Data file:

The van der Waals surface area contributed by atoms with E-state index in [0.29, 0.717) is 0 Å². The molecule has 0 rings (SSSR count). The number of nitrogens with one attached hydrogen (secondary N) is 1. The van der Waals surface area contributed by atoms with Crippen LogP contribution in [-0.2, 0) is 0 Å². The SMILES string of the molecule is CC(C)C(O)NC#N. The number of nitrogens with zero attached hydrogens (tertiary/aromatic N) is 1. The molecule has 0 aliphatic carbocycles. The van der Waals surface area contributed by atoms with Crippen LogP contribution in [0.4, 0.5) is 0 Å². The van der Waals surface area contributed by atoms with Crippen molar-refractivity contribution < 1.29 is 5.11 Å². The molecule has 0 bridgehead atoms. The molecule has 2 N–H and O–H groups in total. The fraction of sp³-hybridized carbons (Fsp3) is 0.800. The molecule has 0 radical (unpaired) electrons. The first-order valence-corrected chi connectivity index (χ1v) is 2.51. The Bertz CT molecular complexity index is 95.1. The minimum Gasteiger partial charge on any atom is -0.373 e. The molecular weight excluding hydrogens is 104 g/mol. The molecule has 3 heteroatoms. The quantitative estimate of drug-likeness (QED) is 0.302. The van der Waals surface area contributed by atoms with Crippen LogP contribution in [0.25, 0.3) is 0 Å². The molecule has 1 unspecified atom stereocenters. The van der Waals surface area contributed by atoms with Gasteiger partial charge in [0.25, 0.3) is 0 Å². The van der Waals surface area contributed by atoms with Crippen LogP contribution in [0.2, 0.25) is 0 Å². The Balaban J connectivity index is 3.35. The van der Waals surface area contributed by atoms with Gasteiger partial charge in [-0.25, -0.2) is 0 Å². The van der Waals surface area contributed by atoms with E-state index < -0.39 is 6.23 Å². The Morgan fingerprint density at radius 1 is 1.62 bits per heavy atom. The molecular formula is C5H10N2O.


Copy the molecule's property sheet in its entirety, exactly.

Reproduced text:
The van der Waals surface area contributed by atoms with E-state index in [0.29, 0.717) is 0 Å². The molecule has 0 rings (SSSR count). The number of nitrogens with one attached hydrogen (secondary N) is 1. The van der Waals surface area contributed by atoms with Crippen LogP contribution in [-0.2, 0) is 0 Å². The SMILES string of the molecule is CC(C)C(O)NC#N. The number of nitrogens with zero attached hydrogens (tertiary/aromatic N) is 1. The molecule has 0 aliphatic carbocycles. The van der Waals surface area contributed by atoms with Crippen LogP contribution in [0.4, 0.5) is 0 Å². The van der Waals surface area contributed by atoms with Crippen molar-refractivity contribution < 1.29 is 5.11 Å². The molecule has 0 bridgehead atoms. The molecule has 2 N–H and O–H groups in total. The fraction of sp³-hybridized carbons (Fsp3) is 0.800. The molecule has 0 radical (unpaired) electrons. The first-order valence-corrected chi connectivity index (χ1v) is 2.51. The Bertz CT molecular complexity index is 95.1. The minimum Gasteiger partial charge on any atom is -0.373 e. The molecular weight excluding hydrogens is 104 g/mol. The molecule has 3 heteroatoms. The quantitative estimate of drug-likeness (QED) is 0.302. The van der Waals surface area contributed by atoms with Crippen LogP contribution in [0.25, 0.3) is 0 Å². The molecule has 1 unspecified atom stereocenters. The van der Waals surface area contributed by atoms with Gasteiger partial charge in [0.25, 0.3) is 0 Å². The van der Waals surface area contributed by atoms with Crippen LogP contribution in [0.2, 0.25) is 0 Å². The Balaban J connectivity index is 3.35. The van der Waals surface area contributed by atoms with Gasteiger partial charge in [-0.25, -0.2) is 0 Å². The van der Waals surface area contributed by atoms with E-state index < -0.39 is 6.23 Å². The Morgan fingerprint density at radius 1 is 1.62 bits per heavy atom. The molecular formula is C5H10N2O.